Inheritance? Just say no!

Recently during a code review I have found the following piece of code:

public class TemplateCache 
    : ConcurrentDictionary<TemplateName, Template> { }

Here the programmer broke one of the most fundamental principles of modern object oriented programming:

Prefer composition over inheritance

Why inheritance is bad in most of the cases? Here are the reasons:

Watered down component API

What methods would you expect on a cache? Something that gets values from the cache if they are already there. Let us call this operation TryGetValue(cacheKey, out value). And of course a method to add a new or overwrite an existing cache entry, let’s call it SetValue(cacheKey, value). Do we need more methods on a cache from the client point of view? Maybe in the future we will want to extend SetValue operation to allow client to specify for how long items added to the cache should be stored? Who knows. But still we would end up with only two operations.

NOTE A truly generic and reusable cache is usually slightly more complicated - instead of two we have three methods! For example please see IMemoryCache interface.

On the other hand if we use inheritance we end up with something like this: Cache API when we use inheritance This is much more than we asked for. We actually get operations that make no sense for a cache like IsEmpty. I mean either an item that we are looking for is in the cache or it is not - who cares if the cache is empty itself?

I hope that I managed to persuade you that a good component API should be small, focused and easy to use. We get none of these if we use inheritance.

Broken encapsulation

By using inheritance we are making it clear to the clients of our component that it is implemented using ConcurrentDictionary class. If we wait long enough we will notice that some of them will start relaying on that knowledge in their code. For example they may use ContainsKey method for checking if the cache contains a given entry. What will happen later, when we decide that we want to change the cache implementation and use for example IMemoryCache instead? Clients of our component will get angry, because our new version of the cache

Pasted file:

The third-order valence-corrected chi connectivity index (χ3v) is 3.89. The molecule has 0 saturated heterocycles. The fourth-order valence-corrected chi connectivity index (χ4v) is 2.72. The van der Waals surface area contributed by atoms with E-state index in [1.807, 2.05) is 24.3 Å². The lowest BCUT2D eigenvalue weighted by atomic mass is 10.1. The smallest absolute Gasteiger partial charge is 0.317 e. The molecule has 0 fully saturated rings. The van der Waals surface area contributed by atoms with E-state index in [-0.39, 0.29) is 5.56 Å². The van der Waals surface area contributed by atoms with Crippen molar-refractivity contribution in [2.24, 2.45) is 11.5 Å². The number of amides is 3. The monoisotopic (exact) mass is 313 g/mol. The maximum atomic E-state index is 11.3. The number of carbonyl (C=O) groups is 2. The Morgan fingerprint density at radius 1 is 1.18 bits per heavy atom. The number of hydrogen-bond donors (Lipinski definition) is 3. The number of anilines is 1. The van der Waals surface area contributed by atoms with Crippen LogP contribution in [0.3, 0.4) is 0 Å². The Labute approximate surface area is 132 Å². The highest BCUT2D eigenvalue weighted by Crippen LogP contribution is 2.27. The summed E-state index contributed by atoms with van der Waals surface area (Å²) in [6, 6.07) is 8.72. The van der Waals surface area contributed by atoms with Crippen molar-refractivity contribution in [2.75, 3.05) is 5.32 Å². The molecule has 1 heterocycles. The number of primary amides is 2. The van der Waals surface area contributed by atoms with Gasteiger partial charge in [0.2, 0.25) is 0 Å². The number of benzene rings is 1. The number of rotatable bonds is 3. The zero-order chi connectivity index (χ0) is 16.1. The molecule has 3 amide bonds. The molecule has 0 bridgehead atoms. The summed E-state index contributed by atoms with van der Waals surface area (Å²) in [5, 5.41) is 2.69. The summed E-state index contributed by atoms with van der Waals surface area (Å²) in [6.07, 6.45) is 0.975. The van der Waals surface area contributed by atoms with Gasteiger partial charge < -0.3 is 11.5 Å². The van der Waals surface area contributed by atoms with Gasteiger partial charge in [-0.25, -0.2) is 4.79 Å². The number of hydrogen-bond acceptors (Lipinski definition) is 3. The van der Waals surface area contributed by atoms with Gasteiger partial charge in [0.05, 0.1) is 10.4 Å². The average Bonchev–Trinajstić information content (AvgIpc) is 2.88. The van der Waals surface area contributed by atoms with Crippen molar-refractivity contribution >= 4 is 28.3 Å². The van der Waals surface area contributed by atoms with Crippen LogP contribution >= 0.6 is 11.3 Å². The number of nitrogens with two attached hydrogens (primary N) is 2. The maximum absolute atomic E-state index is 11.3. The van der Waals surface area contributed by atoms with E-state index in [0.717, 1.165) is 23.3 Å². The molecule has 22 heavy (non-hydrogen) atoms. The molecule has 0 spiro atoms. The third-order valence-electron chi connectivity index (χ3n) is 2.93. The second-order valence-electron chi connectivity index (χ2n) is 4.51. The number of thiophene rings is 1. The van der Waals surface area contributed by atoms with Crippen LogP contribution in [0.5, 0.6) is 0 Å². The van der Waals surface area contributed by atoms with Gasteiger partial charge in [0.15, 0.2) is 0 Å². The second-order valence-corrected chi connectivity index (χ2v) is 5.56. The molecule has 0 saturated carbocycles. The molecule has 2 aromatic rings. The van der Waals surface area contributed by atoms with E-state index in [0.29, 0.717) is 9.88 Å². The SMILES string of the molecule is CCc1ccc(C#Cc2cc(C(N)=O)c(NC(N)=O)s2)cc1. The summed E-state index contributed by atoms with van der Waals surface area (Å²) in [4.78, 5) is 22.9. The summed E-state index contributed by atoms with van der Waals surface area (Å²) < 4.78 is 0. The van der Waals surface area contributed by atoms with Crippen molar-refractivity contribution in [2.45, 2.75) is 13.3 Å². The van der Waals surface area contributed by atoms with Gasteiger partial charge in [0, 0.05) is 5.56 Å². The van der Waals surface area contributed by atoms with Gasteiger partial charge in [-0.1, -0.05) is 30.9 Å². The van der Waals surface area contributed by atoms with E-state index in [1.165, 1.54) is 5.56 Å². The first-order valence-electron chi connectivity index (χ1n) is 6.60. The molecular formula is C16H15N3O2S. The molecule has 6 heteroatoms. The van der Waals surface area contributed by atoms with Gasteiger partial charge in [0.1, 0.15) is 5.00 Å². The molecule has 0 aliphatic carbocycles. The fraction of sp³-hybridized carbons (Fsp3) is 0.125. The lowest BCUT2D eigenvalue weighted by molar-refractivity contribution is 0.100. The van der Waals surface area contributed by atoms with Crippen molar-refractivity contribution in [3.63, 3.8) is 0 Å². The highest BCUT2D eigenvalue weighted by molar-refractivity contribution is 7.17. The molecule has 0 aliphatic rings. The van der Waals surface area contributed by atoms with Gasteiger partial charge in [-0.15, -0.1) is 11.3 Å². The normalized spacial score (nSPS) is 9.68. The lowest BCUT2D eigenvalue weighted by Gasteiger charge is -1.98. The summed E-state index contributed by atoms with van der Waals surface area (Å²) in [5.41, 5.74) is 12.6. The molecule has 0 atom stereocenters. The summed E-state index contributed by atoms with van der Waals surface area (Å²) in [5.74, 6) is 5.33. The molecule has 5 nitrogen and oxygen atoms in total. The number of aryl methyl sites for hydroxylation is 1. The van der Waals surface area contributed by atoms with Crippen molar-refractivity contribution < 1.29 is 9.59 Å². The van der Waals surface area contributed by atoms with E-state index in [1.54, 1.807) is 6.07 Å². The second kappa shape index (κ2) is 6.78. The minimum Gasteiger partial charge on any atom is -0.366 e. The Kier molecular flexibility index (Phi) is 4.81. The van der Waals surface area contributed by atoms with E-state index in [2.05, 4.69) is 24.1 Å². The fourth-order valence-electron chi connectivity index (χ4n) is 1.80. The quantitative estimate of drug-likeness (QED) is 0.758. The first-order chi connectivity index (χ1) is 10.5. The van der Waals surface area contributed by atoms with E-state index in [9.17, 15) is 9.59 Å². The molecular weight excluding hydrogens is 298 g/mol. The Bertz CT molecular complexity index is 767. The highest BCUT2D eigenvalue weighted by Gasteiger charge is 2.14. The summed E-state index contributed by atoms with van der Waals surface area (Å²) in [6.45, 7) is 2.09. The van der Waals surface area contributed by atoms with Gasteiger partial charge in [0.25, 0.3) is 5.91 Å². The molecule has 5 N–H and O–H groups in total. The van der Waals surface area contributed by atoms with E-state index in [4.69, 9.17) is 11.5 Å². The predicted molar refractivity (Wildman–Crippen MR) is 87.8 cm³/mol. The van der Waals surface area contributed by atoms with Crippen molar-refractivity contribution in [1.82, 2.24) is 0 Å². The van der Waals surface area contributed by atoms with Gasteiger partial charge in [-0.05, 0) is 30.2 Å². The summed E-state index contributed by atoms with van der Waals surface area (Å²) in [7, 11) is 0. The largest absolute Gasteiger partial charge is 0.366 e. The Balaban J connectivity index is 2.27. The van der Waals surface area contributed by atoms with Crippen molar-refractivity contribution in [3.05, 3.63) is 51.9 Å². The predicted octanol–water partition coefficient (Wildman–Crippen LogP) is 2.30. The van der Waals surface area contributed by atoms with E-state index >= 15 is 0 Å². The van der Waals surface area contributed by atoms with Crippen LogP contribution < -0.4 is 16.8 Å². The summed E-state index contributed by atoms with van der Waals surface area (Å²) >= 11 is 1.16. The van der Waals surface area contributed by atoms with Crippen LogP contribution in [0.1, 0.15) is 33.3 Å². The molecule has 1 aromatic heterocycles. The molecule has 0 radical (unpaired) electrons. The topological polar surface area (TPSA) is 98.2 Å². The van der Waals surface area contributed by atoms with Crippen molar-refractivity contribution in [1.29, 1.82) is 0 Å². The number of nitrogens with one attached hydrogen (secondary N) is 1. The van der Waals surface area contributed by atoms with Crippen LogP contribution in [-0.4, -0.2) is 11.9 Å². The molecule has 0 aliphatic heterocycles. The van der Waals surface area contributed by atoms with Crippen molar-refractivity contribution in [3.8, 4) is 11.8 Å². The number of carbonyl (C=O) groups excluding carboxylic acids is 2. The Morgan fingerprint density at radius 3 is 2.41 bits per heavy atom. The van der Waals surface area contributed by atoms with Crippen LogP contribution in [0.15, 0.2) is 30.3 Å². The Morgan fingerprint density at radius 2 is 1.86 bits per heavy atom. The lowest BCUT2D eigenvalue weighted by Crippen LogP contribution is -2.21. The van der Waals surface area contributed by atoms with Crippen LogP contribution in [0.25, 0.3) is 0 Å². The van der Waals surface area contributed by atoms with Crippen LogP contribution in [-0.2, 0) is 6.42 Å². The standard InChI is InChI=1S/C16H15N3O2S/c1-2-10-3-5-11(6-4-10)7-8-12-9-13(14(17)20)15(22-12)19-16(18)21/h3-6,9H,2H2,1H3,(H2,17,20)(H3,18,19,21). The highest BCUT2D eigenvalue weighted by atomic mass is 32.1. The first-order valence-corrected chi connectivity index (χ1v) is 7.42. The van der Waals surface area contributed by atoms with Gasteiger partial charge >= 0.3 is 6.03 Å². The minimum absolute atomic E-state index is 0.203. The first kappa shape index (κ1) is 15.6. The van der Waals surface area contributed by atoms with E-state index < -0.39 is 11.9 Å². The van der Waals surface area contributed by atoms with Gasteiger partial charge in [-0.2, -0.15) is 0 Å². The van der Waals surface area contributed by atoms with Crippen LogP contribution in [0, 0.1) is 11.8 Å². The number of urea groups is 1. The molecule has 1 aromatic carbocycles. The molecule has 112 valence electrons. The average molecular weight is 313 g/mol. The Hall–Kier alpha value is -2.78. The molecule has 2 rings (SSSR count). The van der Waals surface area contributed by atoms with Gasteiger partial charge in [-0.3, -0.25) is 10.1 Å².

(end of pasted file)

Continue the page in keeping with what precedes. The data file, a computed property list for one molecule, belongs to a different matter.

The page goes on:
introduced a breaking change into their code.

Just to sum up: Inheritance both exposes implementation details of components and makes evolution of their APIs more difficult.

Liskov substitution principle is violated

In short some operations that make sense for a dictionary may not make sense for a cache. For example it makes no sense to cache a template that does not exists, yet with inheritance we may write:

var foo = new TemplateName("foo");

ConcurrentDictionary<TemplateName, Template> dict 
   = new TemplateCache();

dict.GetOrAdd(foo, (Template)null);

// Ops we have a null template here...
Console.WriteLine("value is: " + 
   dict.GetOrAdd(foo, (Template)null));

When we use inheritance we are telling the type system that TemplateCache is a ConcurrentDictionary. From logical point of view this makes no sense. They are two different components that have two different purposes and also different usage patterns. They should have nothing in common.

BTW You should avoid putting nulls into collection classes of any sort.

Let’s finish this post by seeing how composition can be used to improve our TemplateCache component:

public class TemplateCache {
  private readonly ConcurrentDictionary<TemplateName, Template> _cache 
      = new ConcurrentDictionary<TemplateName, Template>();

  public bool TryGetTemplate(TemplateName name, out Template template)
      => _cache.TryGetValue(name, out template);

  public void AddTemplate(Template template)
      => _cache.AddOrUpdate(
          template.Name, template, (name, existing) => template);

Yep, simple, clean and easy to use!